- Teacher to student: Don’t disturb my concentration by asking me questions in the classroom.
- Employee to the officer: Our working hours must be reduced according to the law.
- As the daughter is not permitted to voice her views, the father’s remark does not uphold democracy as a value.
- Given that students are prohibited from exercising their constitutional right to ask questions, the statement does not uphold democracy as a value.
- The employee’s assertion upholds democracy as the rule of law. As per the rule of law, the employee can ask for a reduction in working hours.
Ques 9. Consider the following facts about a country and decide if you would call it a democracy. Give reasons to support your decision.
- All the citizens of the country have the right to vote. Elections are held regularly.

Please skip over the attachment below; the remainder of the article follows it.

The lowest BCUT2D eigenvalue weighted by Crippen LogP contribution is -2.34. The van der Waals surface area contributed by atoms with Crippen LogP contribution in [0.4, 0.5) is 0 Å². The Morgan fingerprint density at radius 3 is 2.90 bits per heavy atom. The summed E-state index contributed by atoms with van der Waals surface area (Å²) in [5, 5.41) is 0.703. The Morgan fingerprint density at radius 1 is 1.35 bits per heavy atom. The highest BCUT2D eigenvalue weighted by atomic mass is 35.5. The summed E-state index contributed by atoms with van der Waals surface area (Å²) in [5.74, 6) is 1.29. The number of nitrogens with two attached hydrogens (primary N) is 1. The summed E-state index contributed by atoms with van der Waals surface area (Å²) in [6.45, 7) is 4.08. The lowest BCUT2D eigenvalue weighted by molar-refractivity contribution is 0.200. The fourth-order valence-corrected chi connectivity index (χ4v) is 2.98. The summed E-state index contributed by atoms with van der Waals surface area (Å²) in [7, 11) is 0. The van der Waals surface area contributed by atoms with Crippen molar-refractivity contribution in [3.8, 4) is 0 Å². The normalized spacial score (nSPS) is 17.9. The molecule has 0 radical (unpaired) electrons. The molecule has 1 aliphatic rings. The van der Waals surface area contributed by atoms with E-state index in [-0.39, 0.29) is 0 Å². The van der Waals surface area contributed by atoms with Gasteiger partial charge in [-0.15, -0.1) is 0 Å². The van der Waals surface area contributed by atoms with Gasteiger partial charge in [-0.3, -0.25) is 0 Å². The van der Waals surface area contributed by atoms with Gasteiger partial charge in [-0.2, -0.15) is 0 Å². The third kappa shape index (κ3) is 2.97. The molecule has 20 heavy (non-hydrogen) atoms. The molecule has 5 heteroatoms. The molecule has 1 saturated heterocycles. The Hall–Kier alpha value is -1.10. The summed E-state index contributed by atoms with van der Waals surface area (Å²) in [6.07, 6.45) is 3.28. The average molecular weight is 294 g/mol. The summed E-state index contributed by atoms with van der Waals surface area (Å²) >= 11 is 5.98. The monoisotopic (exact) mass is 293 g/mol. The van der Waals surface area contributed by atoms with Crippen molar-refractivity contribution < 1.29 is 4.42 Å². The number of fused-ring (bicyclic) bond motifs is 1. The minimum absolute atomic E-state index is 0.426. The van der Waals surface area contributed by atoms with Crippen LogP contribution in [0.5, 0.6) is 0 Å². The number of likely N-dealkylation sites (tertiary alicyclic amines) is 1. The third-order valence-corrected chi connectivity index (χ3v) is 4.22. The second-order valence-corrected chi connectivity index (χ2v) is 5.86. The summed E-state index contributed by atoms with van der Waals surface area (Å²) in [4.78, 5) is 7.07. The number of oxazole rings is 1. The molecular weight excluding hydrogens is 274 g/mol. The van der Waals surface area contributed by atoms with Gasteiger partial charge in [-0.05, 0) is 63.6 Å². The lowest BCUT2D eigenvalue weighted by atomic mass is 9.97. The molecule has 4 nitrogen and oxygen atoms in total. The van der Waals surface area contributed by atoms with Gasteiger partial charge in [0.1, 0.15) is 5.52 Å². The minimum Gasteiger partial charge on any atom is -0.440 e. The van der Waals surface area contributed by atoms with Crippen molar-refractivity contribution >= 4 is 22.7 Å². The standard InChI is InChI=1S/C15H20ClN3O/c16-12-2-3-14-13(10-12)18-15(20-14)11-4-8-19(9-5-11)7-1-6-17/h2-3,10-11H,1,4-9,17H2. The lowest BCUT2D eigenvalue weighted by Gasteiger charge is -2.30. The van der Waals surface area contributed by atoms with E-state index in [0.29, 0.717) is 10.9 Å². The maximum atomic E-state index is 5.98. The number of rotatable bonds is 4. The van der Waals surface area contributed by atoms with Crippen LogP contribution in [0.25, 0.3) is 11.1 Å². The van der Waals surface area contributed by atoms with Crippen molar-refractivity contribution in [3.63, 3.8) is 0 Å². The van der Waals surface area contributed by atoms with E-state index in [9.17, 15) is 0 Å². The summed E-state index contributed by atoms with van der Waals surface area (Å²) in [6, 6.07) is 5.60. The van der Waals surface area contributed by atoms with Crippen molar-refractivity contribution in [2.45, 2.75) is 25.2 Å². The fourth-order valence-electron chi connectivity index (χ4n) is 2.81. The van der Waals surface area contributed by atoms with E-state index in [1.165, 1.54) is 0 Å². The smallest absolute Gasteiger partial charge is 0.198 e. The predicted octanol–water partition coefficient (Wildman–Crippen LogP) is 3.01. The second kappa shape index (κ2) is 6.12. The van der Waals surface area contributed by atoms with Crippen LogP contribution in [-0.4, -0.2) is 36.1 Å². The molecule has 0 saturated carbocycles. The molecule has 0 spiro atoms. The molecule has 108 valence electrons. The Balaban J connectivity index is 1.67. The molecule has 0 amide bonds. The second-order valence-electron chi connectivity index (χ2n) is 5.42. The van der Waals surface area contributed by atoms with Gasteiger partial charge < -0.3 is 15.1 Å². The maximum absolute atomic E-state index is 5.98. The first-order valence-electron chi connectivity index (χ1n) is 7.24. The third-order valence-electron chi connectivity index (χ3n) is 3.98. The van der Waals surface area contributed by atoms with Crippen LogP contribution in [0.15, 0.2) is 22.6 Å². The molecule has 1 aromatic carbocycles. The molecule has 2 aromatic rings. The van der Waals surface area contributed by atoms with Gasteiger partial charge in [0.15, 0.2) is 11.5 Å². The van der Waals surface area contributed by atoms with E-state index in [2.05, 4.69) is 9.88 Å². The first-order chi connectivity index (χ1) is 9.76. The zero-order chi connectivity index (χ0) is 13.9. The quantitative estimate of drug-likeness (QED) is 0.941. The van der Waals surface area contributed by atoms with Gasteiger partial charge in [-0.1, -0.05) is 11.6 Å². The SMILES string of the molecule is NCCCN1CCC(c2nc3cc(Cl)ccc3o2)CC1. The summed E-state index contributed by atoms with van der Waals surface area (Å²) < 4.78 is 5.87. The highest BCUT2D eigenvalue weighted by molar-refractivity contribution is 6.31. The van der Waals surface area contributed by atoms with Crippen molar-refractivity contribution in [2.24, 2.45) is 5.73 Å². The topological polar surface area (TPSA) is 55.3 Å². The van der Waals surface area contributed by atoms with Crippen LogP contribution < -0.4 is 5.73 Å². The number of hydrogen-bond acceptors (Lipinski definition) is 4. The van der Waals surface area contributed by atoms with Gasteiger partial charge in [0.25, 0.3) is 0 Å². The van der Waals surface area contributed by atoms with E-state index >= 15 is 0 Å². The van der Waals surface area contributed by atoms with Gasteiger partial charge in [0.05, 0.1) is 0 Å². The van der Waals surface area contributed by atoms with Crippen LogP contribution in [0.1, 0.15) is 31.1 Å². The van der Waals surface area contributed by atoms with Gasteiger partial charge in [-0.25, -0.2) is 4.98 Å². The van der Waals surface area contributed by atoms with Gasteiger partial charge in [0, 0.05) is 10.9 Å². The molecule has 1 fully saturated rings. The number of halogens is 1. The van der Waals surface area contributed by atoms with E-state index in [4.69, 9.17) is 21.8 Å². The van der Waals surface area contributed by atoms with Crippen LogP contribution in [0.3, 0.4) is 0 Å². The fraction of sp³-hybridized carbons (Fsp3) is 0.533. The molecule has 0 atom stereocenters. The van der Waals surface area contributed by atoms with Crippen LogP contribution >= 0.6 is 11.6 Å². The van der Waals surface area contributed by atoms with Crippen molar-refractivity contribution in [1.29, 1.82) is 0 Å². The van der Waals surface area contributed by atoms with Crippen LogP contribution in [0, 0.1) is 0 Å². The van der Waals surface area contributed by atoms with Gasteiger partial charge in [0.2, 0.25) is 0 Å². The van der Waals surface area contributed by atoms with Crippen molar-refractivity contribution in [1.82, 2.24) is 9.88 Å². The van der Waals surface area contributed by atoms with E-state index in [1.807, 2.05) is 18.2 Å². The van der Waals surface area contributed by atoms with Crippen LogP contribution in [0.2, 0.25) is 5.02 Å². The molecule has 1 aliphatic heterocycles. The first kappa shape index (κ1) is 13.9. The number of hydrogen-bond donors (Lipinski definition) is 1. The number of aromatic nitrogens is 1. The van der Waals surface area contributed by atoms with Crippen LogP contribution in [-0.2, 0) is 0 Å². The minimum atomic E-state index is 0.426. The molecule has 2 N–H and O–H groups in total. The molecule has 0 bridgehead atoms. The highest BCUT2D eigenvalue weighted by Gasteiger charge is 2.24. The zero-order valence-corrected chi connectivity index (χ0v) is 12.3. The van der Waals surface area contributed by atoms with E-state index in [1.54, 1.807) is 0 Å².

- The country took loans from international agencies. One of the conditions for giving loans was that the government would reduce its expenses on education and health.
- People speak more than seven languages but education is available only in one language, the language spoken by 52 per cent of people in that country.
- Several organisations have given a call for peaceful demonstrations and nationwide strikes in the country to oppose these policies. The government has arrested these leaders.
- The government owns the radio and television in the country. All the newspapers have to get permission from the government to publish any news about the government’s policies and protests
- We can infer from this that it is a democratic nation where people are free to cast ballots and elect their representatives.
- By cutting back on spending for health and education, the nation is fully violating democratic principles while obtaining a loan from foreign organisations.
- It is not democratic to make education available in only one language. People have a fundamental right to an education. Also, it is the responsibility of the government to give them the language they are most comfortable with.